Don't lose your loose change
We all have some--in a jar on the dresser, in a desk drawer, in the car, maybe even in the cushions of the couch. Loose change accumulates in various locations of our household. It's money saved, but it is not working for us.
Did you know that the average family accumulates about $99 in loose change each year? The U.S. Treasury estimates that $15 billion dollars in loose change is sitting unproductively in homes and cars across America--and not a nickel of that money earns interest.
By gathering up that loose change and depositing it in a financial institution it can work by earning interest. Even if it seems the interest won't amount to much, the money will be safe and won't get spent on unnecessary purchases.
So, empty the change out of your pocket at the end of the day. When the coin container gets full, sort out the coins and wrap with the appropriate coin wrappers. Take the money to the bank and deposit it straight into your account, as opposed to trading for paper cash and spending it!
Be wary of the automatic coin counting machines at grocery stores and other locations. They typically keep 7-9 percent of your money -- that's $7.00 to $9.00 of the approximately $100 it took you a year to accumulate.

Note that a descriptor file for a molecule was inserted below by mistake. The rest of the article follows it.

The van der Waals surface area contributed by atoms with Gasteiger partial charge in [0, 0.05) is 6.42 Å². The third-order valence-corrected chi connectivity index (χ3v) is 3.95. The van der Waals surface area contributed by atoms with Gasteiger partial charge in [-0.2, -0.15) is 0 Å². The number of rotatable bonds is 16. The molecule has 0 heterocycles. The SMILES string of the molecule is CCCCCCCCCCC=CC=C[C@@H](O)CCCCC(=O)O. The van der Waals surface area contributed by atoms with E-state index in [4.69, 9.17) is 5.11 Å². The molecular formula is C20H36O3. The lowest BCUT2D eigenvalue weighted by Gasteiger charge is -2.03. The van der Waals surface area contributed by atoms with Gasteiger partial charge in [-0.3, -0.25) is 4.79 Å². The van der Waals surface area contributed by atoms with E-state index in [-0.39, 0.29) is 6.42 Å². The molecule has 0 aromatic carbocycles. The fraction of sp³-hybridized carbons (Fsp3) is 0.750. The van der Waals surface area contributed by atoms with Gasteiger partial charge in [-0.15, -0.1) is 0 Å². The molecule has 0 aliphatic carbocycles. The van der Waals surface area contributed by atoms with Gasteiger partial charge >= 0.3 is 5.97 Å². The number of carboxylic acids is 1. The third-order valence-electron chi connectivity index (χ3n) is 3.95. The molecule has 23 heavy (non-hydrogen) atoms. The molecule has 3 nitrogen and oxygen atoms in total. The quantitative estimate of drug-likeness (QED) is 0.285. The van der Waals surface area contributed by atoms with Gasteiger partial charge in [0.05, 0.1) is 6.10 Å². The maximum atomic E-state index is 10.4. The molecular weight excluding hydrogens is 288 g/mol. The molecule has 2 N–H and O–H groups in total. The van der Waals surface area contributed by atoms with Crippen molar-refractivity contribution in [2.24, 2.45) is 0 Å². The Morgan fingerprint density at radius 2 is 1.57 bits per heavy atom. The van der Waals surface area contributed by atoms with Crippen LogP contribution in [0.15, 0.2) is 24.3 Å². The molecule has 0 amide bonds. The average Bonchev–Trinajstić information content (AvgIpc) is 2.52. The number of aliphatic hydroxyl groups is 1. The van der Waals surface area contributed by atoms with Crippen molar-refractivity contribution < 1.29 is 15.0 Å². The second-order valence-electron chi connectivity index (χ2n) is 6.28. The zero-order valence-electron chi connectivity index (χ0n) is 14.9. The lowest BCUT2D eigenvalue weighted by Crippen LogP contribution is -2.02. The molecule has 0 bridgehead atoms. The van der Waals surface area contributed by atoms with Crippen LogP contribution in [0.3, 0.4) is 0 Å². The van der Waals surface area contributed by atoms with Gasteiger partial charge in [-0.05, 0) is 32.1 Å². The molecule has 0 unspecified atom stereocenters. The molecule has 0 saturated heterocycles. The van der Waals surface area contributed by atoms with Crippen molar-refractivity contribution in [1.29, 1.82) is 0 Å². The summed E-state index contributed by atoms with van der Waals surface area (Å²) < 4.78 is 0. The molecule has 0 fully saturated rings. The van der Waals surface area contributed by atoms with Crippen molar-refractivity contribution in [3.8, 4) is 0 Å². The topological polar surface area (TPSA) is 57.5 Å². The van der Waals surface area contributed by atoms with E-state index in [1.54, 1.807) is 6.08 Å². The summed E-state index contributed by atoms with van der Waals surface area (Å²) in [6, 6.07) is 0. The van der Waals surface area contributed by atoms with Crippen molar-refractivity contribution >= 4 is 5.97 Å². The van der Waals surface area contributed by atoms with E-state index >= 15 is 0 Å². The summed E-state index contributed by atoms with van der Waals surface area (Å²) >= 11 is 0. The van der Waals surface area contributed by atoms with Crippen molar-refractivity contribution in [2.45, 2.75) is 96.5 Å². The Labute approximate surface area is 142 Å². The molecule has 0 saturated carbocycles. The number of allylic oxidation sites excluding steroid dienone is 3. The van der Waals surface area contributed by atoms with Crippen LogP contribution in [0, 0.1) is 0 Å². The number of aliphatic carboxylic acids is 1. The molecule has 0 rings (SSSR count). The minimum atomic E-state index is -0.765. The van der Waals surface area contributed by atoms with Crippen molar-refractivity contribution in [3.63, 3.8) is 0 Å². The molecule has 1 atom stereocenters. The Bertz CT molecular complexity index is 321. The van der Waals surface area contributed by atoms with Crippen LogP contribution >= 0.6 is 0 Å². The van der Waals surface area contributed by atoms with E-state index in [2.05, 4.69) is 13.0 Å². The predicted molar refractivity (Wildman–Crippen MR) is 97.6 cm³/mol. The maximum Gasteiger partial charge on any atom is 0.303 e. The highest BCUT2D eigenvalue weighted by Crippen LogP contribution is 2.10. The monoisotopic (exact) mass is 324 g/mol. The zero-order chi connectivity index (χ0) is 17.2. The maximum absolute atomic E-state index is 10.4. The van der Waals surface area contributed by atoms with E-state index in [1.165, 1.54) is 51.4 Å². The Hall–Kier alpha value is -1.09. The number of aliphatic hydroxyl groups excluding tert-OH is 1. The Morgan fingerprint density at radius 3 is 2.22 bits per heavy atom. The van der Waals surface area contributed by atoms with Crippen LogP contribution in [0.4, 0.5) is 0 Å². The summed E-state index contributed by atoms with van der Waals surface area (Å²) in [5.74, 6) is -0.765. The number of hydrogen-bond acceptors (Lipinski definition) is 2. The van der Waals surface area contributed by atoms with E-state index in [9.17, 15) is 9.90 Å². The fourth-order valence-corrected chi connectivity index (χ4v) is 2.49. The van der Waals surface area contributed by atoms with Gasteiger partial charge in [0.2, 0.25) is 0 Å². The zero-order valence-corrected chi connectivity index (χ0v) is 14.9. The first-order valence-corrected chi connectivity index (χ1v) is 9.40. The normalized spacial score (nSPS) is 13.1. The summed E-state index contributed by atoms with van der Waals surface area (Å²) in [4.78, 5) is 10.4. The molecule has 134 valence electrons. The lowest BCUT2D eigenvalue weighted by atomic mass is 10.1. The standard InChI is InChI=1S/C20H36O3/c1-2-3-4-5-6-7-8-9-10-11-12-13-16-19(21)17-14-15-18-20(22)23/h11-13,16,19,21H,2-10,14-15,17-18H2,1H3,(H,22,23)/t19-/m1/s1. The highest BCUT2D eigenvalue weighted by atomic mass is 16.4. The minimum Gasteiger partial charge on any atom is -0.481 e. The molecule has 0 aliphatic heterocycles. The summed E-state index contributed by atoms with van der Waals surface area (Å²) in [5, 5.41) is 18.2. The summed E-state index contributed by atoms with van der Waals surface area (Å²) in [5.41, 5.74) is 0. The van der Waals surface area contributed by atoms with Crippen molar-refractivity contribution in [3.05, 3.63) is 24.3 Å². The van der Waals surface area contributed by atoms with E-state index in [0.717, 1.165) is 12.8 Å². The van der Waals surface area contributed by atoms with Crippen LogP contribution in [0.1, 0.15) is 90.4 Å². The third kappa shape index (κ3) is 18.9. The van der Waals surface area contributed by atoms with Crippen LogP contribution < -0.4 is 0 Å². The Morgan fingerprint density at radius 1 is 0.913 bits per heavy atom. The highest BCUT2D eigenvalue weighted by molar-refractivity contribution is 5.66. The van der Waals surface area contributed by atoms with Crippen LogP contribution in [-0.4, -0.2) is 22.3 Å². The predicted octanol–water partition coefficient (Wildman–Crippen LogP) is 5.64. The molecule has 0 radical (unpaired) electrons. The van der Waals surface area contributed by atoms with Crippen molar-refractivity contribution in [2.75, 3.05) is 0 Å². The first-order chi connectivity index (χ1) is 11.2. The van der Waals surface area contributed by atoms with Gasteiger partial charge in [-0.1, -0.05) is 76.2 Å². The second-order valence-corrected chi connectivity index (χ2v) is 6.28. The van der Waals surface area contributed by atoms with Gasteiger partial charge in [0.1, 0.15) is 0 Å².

It all starts one coin at a time. Saving 50 cents a day in loose change adds up to $15 a month. Cut soda pop consumption by one liter a week -- that's $6 a month. Take food from home for lunch at work -- that's $60 a month. Eat out two fewer times a month--you might save $30 or more. Bounce one less check -- that's $20. Pay credit card bills on time to avoid a late fee of $25.
For more great ideas on saving money, check out "http://www.feedthepig.org" www.feedthepig.org. It's a website sponsored by the American Institute of Certified Public Accountants and The Advertising Council. There you'll meet Benjamin, the pig, and find many useful and practical tips for stretching and saving money.
Also, you can become a Kansas Saver at "http://www.americasaves.org/kansas" www.americasaves.org/kansas. Savers can enroll via the Internet and receive periodic newsletters and information. Savers can determine the purpose for which they need to save and develop a plan for meeting their goal. Kansas Saves is a part of America Saves, a national campaign involving more than 1,000 non-profit, government, and corporate groups that encourages individuals and families to save and build personal wealth. It provides resources to help people who want to pay down debt, build an emergency fund, save for a home, save for an education, or save for retirement.
Wealth isn't necessarily made by a salary. People can be broke on any income level. Even in tough economic times, small changes made today can mean big bucks in the future.
Editor's Note: Ann Ludlum is a K-State Research and Extension family and consumer sciences and 4-H extension agent assigned to Bourbon County. She may be reached at (620) 223-3720 or firstname.lastname@example.org.